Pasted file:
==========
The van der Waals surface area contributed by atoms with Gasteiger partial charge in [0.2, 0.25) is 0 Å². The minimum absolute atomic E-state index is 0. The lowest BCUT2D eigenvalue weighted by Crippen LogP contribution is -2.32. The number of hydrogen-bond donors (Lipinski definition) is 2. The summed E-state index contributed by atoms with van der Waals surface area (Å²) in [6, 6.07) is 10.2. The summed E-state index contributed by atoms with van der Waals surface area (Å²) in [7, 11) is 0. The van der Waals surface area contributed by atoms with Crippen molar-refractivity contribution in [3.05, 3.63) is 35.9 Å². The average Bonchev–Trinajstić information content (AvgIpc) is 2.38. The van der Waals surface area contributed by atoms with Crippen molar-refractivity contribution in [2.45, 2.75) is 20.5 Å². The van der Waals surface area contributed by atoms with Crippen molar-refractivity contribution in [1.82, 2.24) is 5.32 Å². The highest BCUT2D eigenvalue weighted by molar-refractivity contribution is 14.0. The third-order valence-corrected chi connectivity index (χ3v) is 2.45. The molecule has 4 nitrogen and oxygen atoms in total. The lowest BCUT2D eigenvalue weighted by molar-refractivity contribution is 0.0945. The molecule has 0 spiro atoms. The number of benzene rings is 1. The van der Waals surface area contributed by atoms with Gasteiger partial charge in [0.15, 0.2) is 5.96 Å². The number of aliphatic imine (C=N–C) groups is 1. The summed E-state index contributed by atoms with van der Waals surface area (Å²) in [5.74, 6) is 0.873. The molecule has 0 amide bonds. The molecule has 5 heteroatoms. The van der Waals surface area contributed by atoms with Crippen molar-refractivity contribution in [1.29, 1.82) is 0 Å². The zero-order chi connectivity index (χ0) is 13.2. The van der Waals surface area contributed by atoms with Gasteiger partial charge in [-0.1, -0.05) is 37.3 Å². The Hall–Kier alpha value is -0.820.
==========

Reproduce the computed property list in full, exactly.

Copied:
The van der Waals surface area contributed by atoms with Gasteiger partial charge in [0.2, 0.25) is 0 Å². The minimum absolute atomic E-state index is 0. The lowest BCUT2D eigenvalue weighted by Crippen LogP contribution is -2.32. The number of hydrogen-bond donors (Lipinski definition) is 2. The summed E-state index contributed by atoms with van der Waals surface area (Å²) in [6, 6.07) is 10.2. The summed E-state index contributed by atoms with van der Waals surface area (Å²) in [7, 11) is 0. The van der Waals surface area contributed by atoms with Crippen molar-refractivity contribution in [3.05, 3.63) is 35.9 Å². The average Bonchev–Trinajstić information content (AvgIpc) is 2.38. The van der Waals surface area contributed by atoms with Crippen molar-refractivity contribution in [2.45, 2.75) is 20.5 Å². The van der Waals surface area contributed by atoms with Crippen molar-refractivity contribution in [1.82, 2.24) is 5.32 Å². The highest BCUT2D eigenvalue weighted by molar-refractivity contribution is 14.0. The third-order valence-corrected chi connectivity index (χ3v) is 2.45. The molecule has 4 nitrogen and oxygen atoms in total. The lowest BCUT2D eigenvalue weighted by molar-refractivity contribution is 0.0945. The molecule has 0 spiro atoms. The number of benzene rings is 1. The van der Waals surface area contributed by atoms with Gasteiger partial charge in [0.15, 0.2) is 5.96 Å². The number of aliphatic imine (C=N–C) groups is 1. The summed E-state index contributed by atoms with van der Waals surface area (Å²) in [5.74, 6) is 0.873. The molecule has 0 amide bonds. The molecule has 5 heteroatoms. The van der Waals surface area contributed by atoms with Crippen molar-refractivity contribution in [1.29, 1.82) is 0 Å². The zero-order chi connectivity index (χ0) is 13.2. The van der Waals surface area contributed by atoms with Gasteiger partial charge in [-0.1, -0.05) is 37.3 Å². The Hall–Kier alpha value is -0.820.